So the basic truth of the parable is this, the result of all gospel proclamation by anybody and everybody is dependent on the condition of the heart. Did you get that? It depends on the condition of the heart. Don’t pat yourself on the back, it’s not you. It’s the heart and if you think you can do something about the heart, guess again because you can’t. I can throw seed, but only God can plow soil. Only God by the Holy Spirit can plow the heart. Now that’s a foundational truth to understand. “No man comes unto Me except the Father draws him.”

And by the way, in that John 6 passage, Jesus repeats that same statement in another form in the sixth chapter, and it’s worth being reminded. John 6:65, “For this reason I said to you, ‘No one can come to Me unless it’s been granted him from the Father.’” Unless it’s been granted him from the Father. So the only way that there’s going to be good soil is that it’s divinely prepared by God, chosen, prepared, the Spirit of God has come and done conviction. The heart is made ready and there’s a response. . .

So, on the one hand, our Lord speaking in parables is a judgment to the non-believers who are fixed in their rejection. On the other hand, it is an invitation to revelation to His friends to whom the great mysteries of the Kingdom will be disclosed in full so that they can have the privilege of knowing this truth and carry out the responsibility of proclaiming it.

Deffinbaugh: Our Lord’s words of explanation reveal that some decisive changes have occurred in His ministry:

• They reveal that there is a change in the message of our Lord. I believe that in the first Galilean campaign of our Lord, the emphasis was on His identity as Israel’s king. Now, the Lord’s teaching has shifted to the more intimate (secret) aspects of His kingdom.

• Our Lord’s words reveal a change of method. Our Lord is now speaking by means of parables—more indirectly than before.

• Our Lord’s words reveal a change of focus and emphasis. Jesus is beginning to spend more time with His disciples. In our Lord’s first Galilean campaign, it would seem that His disciples were not always present. From now on, Jesus pours more effort into the teaching of His disciples (not just the 12, either, but the larger group of His followers).

Scott Grant: In part, Jesus teaches in parables to avoid arrest. His preaching has already drawn the attention of powerful enemies. To continue preaching his controversial message in a straightforward manner would draw even more unwanted attention and place his mission in further danger. Therefore, he teaches cryptically, in parables, intriguing those who are receptive to his message but confounding those who are opposed to it.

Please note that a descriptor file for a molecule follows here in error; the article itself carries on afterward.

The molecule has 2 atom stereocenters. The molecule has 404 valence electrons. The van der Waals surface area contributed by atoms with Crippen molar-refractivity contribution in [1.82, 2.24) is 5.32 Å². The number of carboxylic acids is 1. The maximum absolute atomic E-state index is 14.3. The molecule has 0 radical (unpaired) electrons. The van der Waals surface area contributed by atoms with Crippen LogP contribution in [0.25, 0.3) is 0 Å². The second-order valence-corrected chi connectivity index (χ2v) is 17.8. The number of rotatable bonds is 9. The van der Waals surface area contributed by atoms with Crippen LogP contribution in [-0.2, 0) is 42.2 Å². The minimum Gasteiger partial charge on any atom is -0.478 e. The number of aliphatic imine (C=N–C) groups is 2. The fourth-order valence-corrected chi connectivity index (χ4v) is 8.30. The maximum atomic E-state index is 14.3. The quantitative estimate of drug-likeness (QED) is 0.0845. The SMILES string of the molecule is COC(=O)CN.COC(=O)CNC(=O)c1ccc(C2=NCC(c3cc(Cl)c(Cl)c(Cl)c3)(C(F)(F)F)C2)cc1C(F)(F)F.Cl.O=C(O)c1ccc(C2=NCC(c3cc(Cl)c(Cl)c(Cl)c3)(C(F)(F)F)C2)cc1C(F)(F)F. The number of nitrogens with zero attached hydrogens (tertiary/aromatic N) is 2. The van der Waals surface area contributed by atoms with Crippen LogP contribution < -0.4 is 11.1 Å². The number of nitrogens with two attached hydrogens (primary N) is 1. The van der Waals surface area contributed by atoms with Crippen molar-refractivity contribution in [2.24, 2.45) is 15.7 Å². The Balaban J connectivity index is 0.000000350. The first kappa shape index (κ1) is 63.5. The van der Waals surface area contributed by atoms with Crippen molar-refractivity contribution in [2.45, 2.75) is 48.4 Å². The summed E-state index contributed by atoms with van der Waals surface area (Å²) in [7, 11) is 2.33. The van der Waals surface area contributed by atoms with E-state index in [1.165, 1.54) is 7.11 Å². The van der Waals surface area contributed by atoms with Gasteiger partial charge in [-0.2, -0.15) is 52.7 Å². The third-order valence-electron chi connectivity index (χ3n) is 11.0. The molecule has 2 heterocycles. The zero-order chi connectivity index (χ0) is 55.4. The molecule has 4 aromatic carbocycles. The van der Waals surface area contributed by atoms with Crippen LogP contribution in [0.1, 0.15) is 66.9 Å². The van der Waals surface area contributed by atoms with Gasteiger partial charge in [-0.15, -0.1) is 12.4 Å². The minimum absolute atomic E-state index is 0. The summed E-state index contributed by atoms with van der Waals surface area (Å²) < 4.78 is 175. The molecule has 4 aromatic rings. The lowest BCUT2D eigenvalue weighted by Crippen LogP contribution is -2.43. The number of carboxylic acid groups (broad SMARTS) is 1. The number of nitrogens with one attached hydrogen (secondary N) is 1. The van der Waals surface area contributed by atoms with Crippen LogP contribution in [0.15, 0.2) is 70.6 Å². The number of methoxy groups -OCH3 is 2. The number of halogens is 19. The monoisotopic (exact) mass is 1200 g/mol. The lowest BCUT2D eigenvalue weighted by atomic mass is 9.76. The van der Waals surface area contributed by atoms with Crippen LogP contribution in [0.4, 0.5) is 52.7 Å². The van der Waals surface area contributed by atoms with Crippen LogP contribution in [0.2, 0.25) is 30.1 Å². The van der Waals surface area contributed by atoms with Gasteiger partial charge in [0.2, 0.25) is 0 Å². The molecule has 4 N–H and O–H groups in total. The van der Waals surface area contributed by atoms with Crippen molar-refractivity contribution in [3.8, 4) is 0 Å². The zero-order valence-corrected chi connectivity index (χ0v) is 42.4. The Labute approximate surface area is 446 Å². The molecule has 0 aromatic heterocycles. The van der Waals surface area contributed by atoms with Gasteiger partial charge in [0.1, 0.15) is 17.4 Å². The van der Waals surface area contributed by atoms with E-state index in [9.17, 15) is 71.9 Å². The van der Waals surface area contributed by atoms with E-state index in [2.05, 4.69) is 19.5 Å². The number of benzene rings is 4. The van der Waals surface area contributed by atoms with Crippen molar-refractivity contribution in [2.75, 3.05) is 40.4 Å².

(:3) Preamble

“Listen to this! Behold, the sower went out to sow;”

Importance of this fundamental parable — need to understand the main point here

Function of the sower is to sow – viewed here as sowing directly (rather than through intermediaries)

Indiscriminate sowing – not like a farmer at all – but with the purpose in mind of producing a fruitful crop

Broadcast method of sowing — not planting individual seeds … but walking down paths in a field and casting seed everywhere

A. (:4) Seed on the Road

“and it came about that as he was sowing, some seed fell beside the road,

and the birds came and ate it up.”

Jeff Miller: A first-century path alongside—or through—a field was composed of dirt that was well-worn and firmly-packed from high volumes of foot traffic, virtually impenetrable to scattered seed.

We can throw some grass seed on our lawn and see some of the same activity – where the seed lies on ground that has not been prepared and dug up … the birds come along and say “Thank you very much for the easy meal”

B. (:5-6) Seed on Rocky Ground

“And other seed fell on the rocky ground where it did not have much soil;

and immediately it sprang up because it had no depth of soil.

And after the sun had risen, it was scorched;

and because it had no root, it withered away.”

Lots of rocky ground in Palestine

MacArthur: What we’re talking about here is limestone bedrock below the level of the plow. The plow goes in but below that there’s limestone bedrock. That stuff exists all through the land of Israel. It is…in fact, the rabbis used to say that when God dumped the rocks on the earth, He made a mistake and dumped all of them on Israel. It is a very, very rocky place and much of that rock lies below the surface, below the plow and what happens is, the seed goes in, it finds the soft soil, it starts to get life, the ground is warm, there’s moisture and water there and it starts to grow, the roots can’t go down because they hit bedrock and so whatever nutrients are there, whatever elements of life are there shoot the plant upward. And that’s why it says it immediately sprang up.

Emphasis here = No root

C. (:7) Seed Among Thorns

“And other seed fell among the thorns,

and the thorns came up and choked it, and it yielded no crop.”

Emphasis here = No fruit

D. (:8) Seed on Good Soil

“And other seeds fell into the good soil

and as they grew up and increased,

they yielded a crop and produced thirty, sixty, and a hundredfold.”

(:9) Postscript

“And He was saying, ‘He who has ears to hear, let him hear.’”

Wiersbe: Each of the three fruitless hearts is influenced by a different enemy: the hard heart—the devil himself snatches the seed; the shallow heart—the flesh counterfeits religious feelings; the crowded heart—the things of the world smother the growth and prevent a harvest. These are the three great enemies of the Christian: the world, the flesh, and the devil (Eph. 2:1-3).”

1 John 2:15-17 “Do not love the world nor the things in the world. If anyone loves the world, the love of the Father Is not in him. For all that is in the world, the lust of the flesh and the lust of the eyes and the boastful pride of life, is not from the Father, but is from the world. The world is passing away, and also its lusts; but the one who does the will of God lives forever.”